Where are we now?
The latest decisions give insureds greater choice, enabling them to instruct lawyers with whom they have an existing relationship or who may be recommended for complex or specialist litigation.
The decision supports the Law Society’s view that insurers cannot impose terms on non-panel solicitors which effectively deny clients the right to choose their own solicitor. The Law Society continues to seek a test case to challenge the contention that an insured’s right to choose their solicitor only arises once proceedings have been issued. Although the Brown-Quinn judgment does not deal specifically with the imposition of other onerous terms on non-panel solicitors, if it can be said that these also fetter the rights granted under the LEI Regulations they too may be capable of challenge.
Equity Syndicate Management Limited is appealing the judgment on the grounds that any attempt to control solicitors’ remuneration rates payable under a legal expenses policy does not represent a barrier to the Claimant’s freedom of choice. It has been suggested by insurers that the decision conflicts with the European Court of Justice ruling in Stark v DAS Oesterreiche ² which clarified that a rate is reasonable as long as it enables the purchase of legal services across a spectrum of local solicitors. The appeal is expected to be heard between April and October of this year.
The Jackson Report, whilst criticising insurers for failing to allow BTE insurance policyholders complete freedom of choice of solicitor, emphasised the importance and benefits of BTE insurance. If the reforms are implemented Lord Jackson seeks to promote wider awareness and provision of BTE insurance in an effort to fill the gap left by the potential contraction of the ATE market as a result of ATE premiums no longer being recoverable. But can the current BTE model really be expected to improve access to justice for those who are most likely to lose it under the reforms?
Currently the BTE products on the market tend to be purchased (often unknowingly) as a bolt on to other insurance policies at no – or a negligible – increase to the insurance premium. The income generated from referral fees has kept the cost of BTE “add on” cover artificially depressed. It is expected however, that if the ban on referral fees, proposed under the Jackson Report, is implemented the cost of BTE premiums will increase significantly.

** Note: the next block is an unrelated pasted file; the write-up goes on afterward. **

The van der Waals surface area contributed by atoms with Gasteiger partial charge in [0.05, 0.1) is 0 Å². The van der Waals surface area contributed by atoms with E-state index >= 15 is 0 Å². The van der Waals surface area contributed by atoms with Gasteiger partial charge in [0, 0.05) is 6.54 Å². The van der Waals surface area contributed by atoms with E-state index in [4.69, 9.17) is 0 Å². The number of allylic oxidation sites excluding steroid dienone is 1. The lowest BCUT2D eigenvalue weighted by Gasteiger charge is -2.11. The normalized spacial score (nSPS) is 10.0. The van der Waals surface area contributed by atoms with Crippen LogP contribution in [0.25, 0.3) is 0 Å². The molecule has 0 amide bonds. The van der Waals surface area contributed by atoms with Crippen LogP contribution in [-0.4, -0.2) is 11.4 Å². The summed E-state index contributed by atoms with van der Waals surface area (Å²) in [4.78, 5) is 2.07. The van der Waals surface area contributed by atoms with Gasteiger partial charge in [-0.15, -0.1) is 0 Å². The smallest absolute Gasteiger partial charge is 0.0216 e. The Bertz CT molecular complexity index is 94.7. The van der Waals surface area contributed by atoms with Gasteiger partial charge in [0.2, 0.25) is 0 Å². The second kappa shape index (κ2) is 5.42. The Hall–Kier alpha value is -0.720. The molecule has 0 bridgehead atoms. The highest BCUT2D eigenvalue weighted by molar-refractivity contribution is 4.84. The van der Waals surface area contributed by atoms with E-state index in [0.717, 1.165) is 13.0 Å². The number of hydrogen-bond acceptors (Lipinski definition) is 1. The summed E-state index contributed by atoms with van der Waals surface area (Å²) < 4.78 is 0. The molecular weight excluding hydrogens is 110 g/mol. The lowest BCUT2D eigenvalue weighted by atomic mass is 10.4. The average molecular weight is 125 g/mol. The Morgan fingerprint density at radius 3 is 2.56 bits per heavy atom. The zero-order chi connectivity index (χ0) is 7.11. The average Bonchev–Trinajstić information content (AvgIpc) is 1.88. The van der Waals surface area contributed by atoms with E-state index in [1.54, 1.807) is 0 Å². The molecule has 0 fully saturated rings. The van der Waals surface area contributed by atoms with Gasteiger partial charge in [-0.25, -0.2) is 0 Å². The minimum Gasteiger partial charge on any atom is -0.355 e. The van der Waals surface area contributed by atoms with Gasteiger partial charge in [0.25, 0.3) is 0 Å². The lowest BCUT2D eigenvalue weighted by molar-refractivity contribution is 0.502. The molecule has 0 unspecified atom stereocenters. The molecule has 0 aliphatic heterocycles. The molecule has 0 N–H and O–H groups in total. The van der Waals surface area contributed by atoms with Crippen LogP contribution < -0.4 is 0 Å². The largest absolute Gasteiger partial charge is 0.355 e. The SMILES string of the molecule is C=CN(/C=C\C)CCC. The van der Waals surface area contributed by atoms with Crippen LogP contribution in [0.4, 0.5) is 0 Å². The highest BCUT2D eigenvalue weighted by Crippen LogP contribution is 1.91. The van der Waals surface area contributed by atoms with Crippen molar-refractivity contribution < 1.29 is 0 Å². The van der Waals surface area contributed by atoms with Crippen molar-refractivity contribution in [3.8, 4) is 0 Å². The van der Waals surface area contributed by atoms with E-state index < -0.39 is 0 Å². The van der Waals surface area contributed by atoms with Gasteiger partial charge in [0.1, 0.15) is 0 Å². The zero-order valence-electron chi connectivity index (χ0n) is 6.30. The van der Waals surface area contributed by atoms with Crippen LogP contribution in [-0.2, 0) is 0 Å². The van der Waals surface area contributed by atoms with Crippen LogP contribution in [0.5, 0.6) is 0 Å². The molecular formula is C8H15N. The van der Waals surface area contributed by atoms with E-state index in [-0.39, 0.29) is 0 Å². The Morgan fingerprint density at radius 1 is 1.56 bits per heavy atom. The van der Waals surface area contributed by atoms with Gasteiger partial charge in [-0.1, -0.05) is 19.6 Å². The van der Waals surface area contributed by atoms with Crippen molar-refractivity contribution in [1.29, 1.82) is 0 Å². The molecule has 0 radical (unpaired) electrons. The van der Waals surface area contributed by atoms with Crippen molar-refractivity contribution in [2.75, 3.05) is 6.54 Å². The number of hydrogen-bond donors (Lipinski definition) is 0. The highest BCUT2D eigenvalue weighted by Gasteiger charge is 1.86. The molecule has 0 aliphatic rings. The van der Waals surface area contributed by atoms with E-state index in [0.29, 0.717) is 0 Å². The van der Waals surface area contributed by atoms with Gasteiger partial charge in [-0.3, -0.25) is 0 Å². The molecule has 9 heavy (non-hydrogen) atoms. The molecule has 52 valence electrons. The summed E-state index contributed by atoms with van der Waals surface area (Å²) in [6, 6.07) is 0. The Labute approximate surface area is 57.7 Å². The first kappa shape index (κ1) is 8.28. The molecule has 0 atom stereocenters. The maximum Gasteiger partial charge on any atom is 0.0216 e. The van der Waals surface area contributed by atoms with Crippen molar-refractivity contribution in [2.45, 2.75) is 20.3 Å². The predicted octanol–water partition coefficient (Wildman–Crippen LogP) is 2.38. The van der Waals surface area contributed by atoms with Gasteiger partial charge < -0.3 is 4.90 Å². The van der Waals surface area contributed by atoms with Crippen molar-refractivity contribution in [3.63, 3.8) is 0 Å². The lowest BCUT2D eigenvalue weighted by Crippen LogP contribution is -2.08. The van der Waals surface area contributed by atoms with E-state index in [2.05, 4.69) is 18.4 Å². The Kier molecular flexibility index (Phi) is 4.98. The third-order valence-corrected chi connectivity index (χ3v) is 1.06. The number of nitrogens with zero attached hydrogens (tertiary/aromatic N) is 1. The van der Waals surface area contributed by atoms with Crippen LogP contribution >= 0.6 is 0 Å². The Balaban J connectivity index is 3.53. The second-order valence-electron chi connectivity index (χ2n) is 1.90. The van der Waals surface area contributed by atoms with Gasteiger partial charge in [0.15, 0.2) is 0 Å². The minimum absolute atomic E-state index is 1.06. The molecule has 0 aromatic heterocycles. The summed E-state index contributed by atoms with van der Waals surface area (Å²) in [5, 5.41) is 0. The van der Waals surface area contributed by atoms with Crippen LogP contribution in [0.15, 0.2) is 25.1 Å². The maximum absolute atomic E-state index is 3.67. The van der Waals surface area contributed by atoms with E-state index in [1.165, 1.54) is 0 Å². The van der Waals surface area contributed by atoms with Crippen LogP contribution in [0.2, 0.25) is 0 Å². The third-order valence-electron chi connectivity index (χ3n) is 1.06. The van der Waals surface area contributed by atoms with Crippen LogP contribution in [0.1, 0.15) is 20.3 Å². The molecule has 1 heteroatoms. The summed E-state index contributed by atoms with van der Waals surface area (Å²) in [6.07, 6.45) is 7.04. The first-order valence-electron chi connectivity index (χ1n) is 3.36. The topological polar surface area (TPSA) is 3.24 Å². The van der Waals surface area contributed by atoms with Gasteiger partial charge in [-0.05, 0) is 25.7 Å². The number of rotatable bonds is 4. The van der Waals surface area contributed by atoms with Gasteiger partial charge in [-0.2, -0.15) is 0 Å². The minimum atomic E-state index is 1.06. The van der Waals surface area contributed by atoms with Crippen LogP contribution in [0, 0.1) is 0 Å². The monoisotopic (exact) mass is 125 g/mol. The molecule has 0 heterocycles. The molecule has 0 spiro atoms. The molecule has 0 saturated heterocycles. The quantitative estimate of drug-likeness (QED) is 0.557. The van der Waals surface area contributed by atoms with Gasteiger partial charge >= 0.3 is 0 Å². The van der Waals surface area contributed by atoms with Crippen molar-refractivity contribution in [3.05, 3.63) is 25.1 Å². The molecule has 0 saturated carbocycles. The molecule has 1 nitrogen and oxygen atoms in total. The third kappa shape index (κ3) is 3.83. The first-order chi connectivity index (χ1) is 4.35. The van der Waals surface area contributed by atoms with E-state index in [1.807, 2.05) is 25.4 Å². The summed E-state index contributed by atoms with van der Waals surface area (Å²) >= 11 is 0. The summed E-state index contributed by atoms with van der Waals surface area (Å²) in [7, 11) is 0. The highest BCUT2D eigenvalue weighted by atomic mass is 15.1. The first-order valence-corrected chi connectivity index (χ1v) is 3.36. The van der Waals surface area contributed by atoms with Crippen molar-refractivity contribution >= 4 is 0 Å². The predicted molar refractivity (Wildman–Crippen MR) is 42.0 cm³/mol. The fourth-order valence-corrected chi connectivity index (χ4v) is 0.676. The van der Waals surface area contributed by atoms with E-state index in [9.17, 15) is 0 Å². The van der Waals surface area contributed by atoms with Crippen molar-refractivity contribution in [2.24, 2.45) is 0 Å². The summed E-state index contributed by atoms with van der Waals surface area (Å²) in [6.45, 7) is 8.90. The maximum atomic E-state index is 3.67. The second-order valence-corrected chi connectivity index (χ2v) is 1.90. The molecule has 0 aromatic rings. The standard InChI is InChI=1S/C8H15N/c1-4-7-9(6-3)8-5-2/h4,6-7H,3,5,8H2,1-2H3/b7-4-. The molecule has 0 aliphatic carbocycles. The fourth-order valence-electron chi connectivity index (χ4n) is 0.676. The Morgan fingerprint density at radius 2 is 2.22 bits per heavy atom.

Taking into account the potential ban on referral fees – coupled with the inability to restrict non-panel solicitors to panel rates – it is no wonder that insurers want to overturn the decision in Brown-Quinn arguing that “a system which enables legal services to be bought by LEI companies at reasonable cost is essential so that premiums can remain affordable”.
It is clear that, for BTE insurance to continue to exist in the post Jackson environment, and subject to the appeal in Brown-Quinn, insurers will have to give serious consideration to more flexible arrangements with non-panel solicitors and to significant hikes in premiums or changes to the policy wording so that the insured’s choices and level of cover under the policy are more transparent.
If insurers are to expand the current BTE market it may well be necessary to take into consideration the success of our European neighbours who have better developed BTE insurance markets and greater availability of stand alone BTE insurance products.
There is clearly the potential for the BTE market to expand but to do so ,such “add on” policies must be more consumer-friendly and will need to be tailored to meet the sometimes more sophisticated legal services requirements of commercial insureds with access to representation of the appropriate calibre, albeit that such policies will come at a price.
 The Insurance Companies (legal Expenses Insurance)Regulations 1990 SI 1990 No 1159
 Stark v DAS Oesterreiche Algemeine Rechtsschutzversicherung AG  Case C-293/10